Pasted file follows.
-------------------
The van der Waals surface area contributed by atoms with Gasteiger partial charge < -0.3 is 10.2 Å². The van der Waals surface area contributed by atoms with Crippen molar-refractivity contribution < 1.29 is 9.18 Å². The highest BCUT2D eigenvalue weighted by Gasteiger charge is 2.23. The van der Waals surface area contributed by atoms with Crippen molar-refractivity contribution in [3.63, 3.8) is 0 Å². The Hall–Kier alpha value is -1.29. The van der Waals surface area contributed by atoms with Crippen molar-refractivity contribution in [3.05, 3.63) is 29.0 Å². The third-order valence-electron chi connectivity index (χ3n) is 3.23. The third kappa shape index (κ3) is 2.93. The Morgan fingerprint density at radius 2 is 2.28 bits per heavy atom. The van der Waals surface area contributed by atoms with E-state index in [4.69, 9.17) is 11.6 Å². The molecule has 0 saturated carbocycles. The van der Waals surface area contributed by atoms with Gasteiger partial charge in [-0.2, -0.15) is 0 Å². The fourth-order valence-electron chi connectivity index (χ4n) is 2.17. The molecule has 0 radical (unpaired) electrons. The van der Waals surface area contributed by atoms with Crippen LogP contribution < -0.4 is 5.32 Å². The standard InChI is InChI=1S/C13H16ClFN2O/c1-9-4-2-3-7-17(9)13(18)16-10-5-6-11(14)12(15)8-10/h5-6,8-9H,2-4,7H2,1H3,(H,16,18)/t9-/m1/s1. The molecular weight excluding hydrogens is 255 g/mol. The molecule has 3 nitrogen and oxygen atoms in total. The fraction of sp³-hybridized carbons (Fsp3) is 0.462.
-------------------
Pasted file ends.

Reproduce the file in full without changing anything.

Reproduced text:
The van der Waals surface area contributed by atoms with Gasteiger partial charge < -0.3 is 10.2 Å². The van der Waals surface area contributed by atoms with Crippen molar-refractivity contribution < 1.29 is 9.18 Å². The highest BCUT2D eigenvalue weighted by Gasteiger charge is 2.23. The van der Waals surface area contributed by atoms with Crippen molar-refractivity contribution in [3.63, 3.8) is 0 Å². The Hall–Kier alpha value is -1.29. The van der Waals surface area contributed by atoms with Crippen molar-refractivity contribution in [3.05, 3.63) is 29.0 Å². The third-order valence-electron chi connectivity index (χ3n) is 3.23. The third kappa shape index (κ3) is 2.93. The Morgan fingerprint density at radius 2 is 2.28 bits per heavy atom. The van der Waals surface area contributed by atoms with E-state index in [4.69, 9.17) is 11.6 Å². The molecule has 0 saturated carbocycles. The van der Waals surface area contributed by atoms with Gasteiger partial charge in [-0.2, -0.15) is 0 Å². The fourth-order valence-electron chi connectivity index (χ4n) is 2.17. The molecule has 0 radical (unpaired) electrons. The van der Waals surface area contributed by atoms with Crippen LogP contribution < -0.4 is 5.32 Å². The standard InChI is InChI=1S/C13H16ClFN2O/c1-9-4-2-3-7-17(9)13(18)16-10-5-6-11(14)12(15)8-10/h5-6,8-9H,2-4,7H2,1H3,(H,16,18)/t9-/m1/s1. The molecular weight excluding hydrogens is 255 g/mol. The molecule has 3 nitrogen and oxygen atoms in total. The fraction of sp³-hybridized carbons (Fsp3) is 0.462.